|1||it (#1)||Verdi (#1)||La traviata (629)|
|2||it (#2)||Puccini (#1)||La bohème (580)|
|3||fr (#1)||Bizet (#1)||Carmen (573)|
|4||at (#1)||Mozart (#1)||Die Zauberflöte (571)|
|5||it (#3)||Puccini (#2)||Tosca (504)|
|6||at (#2)||Mozart (#2)||Le nozze di Figaro (494)|
|7||it (#4)||Puccini (#3)||Madama Butterfly (469)|
|8||it (#5)||Rossini (#1)||Il barbiere di Siviglia (465)|
|9||it (#6)||Verdi (#2)||Rigoletto (434)|
|10||at (#3)||Mozart (#3)||Don Giovanni (433)|
This is a pretty useful set of objective statistics to use in my favorite hobby of answering questions that weren't asked by the people putting the list together. For example, we can look at peak age for composing an opera, in much the same way that Bill James surprised baseball fans by pointing out that age 27 had been the peak age for ballplayers. Opera composing is a long, grueling exercise often taking years to do, so it's pretty interesting to see what would be the best age for this.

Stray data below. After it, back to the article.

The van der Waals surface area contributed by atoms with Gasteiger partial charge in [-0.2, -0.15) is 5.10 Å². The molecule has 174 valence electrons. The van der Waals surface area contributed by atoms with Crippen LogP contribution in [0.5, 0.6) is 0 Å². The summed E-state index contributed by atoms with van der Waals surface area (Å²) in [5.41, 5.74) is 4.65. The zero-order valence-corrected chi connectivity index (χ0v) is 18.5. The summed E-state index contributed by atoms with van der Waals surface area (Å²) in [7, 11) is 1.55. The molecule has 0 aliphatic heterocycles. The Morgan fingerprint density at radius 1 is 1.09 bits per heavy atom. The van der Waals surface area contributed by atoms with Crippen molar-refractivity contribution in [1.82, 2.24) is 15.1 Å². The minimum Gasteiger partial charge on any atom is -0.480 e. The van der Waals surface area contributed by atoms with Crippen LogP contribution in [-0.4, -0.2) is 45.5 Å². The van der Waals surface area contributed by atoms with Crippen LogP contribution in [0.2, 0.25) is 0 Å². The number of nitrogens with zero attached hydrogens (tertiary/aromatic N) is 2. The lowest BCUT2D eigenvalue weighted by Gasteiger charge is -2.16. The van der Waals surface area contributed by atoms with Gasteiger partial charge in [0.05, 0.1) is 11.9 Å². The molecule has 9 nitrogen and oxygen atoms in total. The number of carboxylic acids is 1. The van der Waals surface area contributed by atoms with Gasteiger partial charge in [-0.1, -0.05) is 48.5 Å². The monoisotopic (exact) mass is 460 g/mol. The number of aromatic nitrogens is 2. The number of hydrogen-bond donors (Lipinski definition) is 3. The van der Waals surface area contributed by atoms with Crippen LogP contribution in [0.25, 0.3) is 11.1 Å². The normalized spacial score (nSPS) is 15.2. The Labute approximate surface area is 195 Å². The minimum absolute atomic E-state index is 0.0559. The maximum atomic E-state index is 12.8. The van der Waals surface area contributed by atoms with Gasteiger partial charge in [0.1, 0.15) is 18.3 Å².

I define human biodiversity to involve not just diversity between people but within a person as well; most notably, age.
Other facts from OperaBase:
The most performed female opera composer is Kaija Saariaho, with 18 performances over the last half decade.
The top living opera composer is Philip Glass with 69 performances.
The top opera cities in terms of numbers of performances are Berlin, Vienna, and London. Americans don't go to much opera. The top U.S. city is New York at #7 in the world, but then there's a long gap to San Francisco, Chicago, Houston, Los Angeles, Washington, and St. Louis.